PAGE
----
Monday, February 6th 2017

AMD's Upcoming Ryzen to Prompt HT-enabled i5 from Rival Intel

AMD's upcoming Ryzen chips probably represent the hardware world's most awaited shake-up in recent times (and I do know I've been mentioning this non-stop, but please, do bear with me here). The thought that the underdog could finally present an actual alternative - at least performance-wise - to its Goliath of a rival - and thus introducing renewed competition in a bogged-down hardware segment and the democratization of high-quality processing cores - is simply too good to not gobble down like water given to a desert nomad. I, for one, hope that AMD can deliver, prompting a better competitive - and pricing - environment for all of us.

And it would seem that Intel is looking to staunch an eventual bleeding that AMD's Ryzen chips might instill to their CPU line-up, with its expected 4-core, 8-thread, 6-core 12-thread, and 8-core, 16-thread Ryzen processors, by shaking up its - now ancient - line-up of Core processors. Intel has already introduced some changes to its line with the release of Kaby Lake - with some Celeron processors carrying Hyper Threading, previously locked to their i3 processors, and the first unlocked-multiplier Core i3-7350K processor, but apparently the company feels that isn't enough for Ryzen's expected performance - enter the Core i7-7740K and the Core i5-7640K.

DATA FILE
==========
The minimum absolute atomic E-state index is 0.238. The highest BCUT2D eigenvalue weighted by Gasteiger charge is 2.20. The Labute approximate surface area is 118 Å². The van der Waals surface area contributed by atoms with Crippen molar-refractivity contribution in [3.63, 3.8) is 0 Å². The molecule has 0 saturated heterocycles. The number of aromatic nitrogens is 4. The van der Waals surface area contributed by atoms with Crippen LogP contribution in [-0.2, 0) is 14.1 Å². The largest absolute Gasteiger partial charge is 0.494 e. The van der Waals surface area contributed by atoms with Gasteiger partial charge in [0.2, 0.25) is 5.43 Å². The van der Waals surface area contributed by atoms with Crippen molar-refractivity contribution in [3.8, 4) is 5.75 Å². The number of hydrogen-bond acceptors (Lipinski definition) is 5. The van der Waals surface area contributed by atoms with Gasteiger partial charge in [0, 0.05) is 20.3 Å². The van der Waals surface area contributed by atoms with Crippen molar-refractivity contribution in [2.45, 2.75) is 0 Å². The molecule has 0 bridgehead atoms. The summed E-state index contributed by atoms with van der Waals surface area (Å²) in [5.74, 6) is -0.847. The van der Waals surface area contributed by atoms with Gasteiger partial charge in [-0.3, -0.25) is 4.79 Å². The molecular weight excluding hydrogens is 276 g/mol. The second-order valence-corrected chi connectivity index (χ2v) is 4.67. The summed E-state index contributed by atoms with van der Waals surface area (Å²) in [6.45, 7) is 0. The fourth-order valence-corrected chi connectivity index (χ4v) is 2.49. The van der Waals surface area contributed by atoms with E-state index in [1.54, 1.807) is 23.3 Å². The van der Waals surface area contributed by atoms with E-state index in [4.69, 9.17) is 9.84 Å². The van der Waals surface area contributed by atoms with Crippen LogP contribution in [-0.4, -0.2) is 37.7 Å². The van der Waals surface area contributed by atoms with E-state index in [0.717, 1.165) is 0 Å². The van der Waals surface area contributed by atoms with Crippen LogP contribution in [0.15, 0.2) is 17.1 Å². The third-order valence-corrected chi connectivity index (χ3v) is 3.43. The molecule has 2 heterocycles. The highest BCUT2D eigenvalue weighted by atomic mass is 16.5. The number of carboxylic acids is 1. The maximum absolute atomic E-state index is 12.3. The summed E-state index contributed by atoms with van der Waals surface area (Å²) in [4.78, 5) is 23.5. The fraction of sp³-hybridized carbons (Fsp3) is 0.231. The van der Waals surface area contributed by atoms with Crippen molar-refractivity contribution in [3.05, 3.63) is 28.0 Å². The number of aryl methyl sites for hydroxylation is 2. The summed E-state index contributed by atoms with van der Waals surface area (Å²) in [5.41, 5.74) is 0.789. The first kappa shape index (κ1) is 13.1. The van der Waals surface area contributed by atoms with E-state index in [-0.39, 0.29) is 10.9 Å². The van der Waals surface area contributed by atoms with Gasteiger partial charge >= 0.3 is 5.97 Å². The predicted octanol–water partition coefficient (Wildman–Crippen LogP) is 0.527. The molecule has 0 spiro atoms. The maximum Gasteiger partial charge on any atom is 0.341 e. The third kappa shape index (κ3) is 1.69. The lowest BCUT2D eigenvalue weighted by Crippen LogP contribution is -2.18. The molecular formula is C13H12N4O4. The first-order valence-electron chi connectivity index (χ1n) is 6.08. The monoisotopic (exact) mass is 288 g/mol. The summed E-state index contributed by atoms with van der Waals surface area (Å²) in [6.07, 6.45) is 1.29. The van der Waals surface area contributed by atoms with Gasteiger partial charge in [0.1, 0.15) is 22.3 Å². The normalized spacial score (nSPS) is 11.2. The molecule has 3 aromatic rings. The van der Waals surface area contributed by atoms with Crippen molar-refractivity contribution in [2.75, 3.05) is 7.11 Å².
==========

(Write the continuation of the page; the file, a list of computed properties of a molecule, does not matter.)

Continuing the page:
According to some industry sources, Intel is preparing these two CPU solutions as a containment attempt for AMD's Ryzen onslaught. First up, we have the i7-7740K, which is your run-of the mill Core i7, increasingly fleshing out the i7 line of Intel processors. It supposedly carries 8 MB of L3 cache, and sports a base frequency at 4.30 GHz (100 MHz higher than the 7700K), but a 9W higher TDP (at 100W when compared to the 91W of the i7-7700K. The Turbo frequency is still up in the air, but logic points to it being at the 4.60 GHz (again, 100 MHz higher than that of the i7-7700K). Honestly, this is just another Intel processor, with a slight frequency bump and probably a disproportionate increase in the price-tag, and I don't feel it offers that much more in a fight against AMD.